Why do crushes get such a bad reputation when they really do serve a purpose? Sure, they are heart breaking, gut wrenching, and soul crushing monsters of disappointment that can make you worry about your own attractiveness and even self-worth for years, but that doesn’t mean we can’t learn from them.

I was a late bloomer, to say the least. Sigh… let’s not even talk about how emotionally and physically immature I was compared to my classmates. In fact most of these “crushes” I had were in high school. This crush phase was so innocent and fruitless that it was more on par with what most girls my age went through in middle school. My kind of high school crush was more one of admiration rather than desire. I don’t even really wanted to “go out” with them. I had no idea what people did on dates. I imagined dates were a lot like “hanging out” only with hickies. I had no idea. Yes, there was one boy in particular that I guess I “desired” but even that was purely theoretical.

My first “crush” I guess was in the fourth grade. This is the first time that I even noticed boys existed let alone had any value. I remember I liked a boy who rode my bus. I liked him because he was cute, whatever that meant, and he was smart, in all of the enrichment classes and I remember he had one of his stories posted on the teacher’s bulletin board with a big red “A+.” Perhaps that is what impressed me the most.

Junior high I barely attended and would really rather not recall a single moment of that hell. Let’s move on.

The boy I remember liking the earliest and the most after my first crush on the “A+” kid was someone in the band. We had many shared activities including choir and church. How a band geek from church could get me so hot, I still do not know. If I were honest with myself I believe that my fantacism for Christ was really my love for this boy.

He was like Jesus to me, and the Devil. My sin and my salvation.

He was like Jesus to me, and the Devil. My sin and my salvation. I would lie down my life for him. Sell my soul for just a kiss. I sought for his attention like pilgrims seek enlightenment. Oh, how I prayed that he would just talk to me, touch me, make me real. Save me from the sin of desire. A thousand sins of the heart and in the flesh I committed alone in his name.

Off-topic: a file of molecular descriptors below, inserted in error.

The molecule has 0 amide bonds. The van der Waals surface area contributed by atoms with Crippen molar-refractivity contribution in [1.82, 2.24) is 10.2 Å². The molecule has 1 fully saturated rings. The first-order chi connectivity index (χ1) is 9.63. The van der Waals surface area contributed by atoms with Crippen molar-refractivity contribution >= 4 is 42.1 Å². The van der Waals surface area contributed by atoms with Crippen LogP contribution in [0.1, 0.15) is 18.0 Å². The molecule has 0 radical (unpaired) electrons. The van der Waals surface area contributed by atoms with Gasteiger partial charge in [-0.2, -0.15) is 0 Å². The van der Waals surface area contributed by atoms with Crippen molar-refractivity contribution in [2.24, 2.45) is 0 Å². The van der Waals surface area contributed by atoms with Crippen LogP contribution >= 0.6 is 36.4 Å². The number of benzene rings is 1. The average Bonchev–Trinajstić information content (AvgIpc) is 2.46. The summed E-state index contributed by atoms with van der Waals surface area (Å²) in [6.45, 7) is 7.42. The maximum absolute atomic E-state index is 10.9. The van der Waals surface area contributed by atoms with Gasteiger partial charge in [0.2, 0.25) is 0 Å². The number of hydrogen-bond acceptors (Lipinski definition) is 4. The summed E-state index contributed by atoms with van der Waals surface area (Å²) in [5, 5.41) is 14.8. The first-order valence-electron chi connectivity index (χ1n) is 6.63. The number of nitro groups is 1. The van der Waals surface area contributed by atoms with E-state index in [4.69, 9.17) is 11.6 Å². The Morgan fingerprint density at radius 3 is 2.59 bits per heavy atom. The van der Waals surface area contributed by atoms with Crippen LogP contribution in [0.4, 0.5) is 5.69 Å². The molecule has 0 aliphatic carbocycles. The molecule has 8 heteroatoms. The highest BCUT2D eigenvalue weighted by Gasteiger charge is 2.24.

Okay, he did not really look like Gerard Butler, but that's how I remember him.

Every other girl I knew liked him too. He hit puberty light years before any of the other boys. He had a hairy chest and could grow almost a full beard in the tenth grade. For some reason, my fourteen-year-old self found this irresistible. He also had nice broad shoulders and a low singing voice. He was also shorter than me. I was pretty tall, I guess I still am, but this was not a detraction. I just wanted to be near him but wanted him to not be intimidated my height (or size) and this is where I cultivated the practice of standing up straight from my torso so I’d look sophisticated (and supposedly thinner) yet I’d cock one leg out to the side and bend one knee to appear shorter. I find myself still doing this from time to time. It was won my absolutely no favors, only the left heels of my shoes wear out faster than my right.

I “loved” this boy, or as much as a one-sided teenaged love can be. He could do no wrong, I would defend him to the death even though I knew he was, at times, unkind to other girls when he’d spurn their affection, but he never once gave me any hint that there was a even a glimmer of hope we’d ever be an item. It did kill me when he dated a neighbor of mine. She was thin, blonde, and beautiful. I could hardly blame him. I’d choose her over me too. It was hopeless, and therefore pure and untainted by experience.

To this day, almost twenty years later, I still love him. I have met him a few times in the recent past and he still makes my heart skip a beat. The first few minutes of even the most casual meeting I find myself finding it hard to believe. The first time I met him after a ten year absence he was with his girlfriend. She looked just like me. It pissed me off. She was tall, dark haired, a little heavy and thick in the thigh. We both were even had similar jobs. I felt betrayed. All this time I loved him. I was married at the time, but still. If I knew he were into chubby girls…. I wondered if I did have some kind of influence on him in some way. I hope I influenced him a little when he so impacted my young life. I still measure love and attraction based on the model of my love for him.

Not really me, but you get the idea.

When we have talked as adults in flashes I remember when my love for him would keep me up at night exploring my body in the dark of my room feeling the delight of my body, the thrill of the thought of him mixed with Midwestern church-girl shame. But now, as adults, still knowing that “Us” will never happen, what once was love now feels more like nostalgia, He also says that I am the only girl he “never messed up with.” He was a bit of a player for a time. He had the kind of face and swagger that could let him get away with it. He needs his image to remain pure in at least one girl’s memory. It is for both our egos that we do not muddy that image with too much experience.

One of my first novel efforts was about teens growing up in an Evangelical church. He smiled shyly and asked if he was in it. I did not lie. He already knew he was. Sometimes I wonder if everything I write is for or because of love. I asked him if he thought he would be the villian or the hero. He said, “Why not both?”

So that is what he is. Villian, Hero, Romantic Lead, Object of Affection, the mold in which I fashion all my futures loves. And he knows it. And now the world does. And I don’t care. Never be ashamed of love. Even when you are in love all on your own. There is always something to be learned. More on that later.

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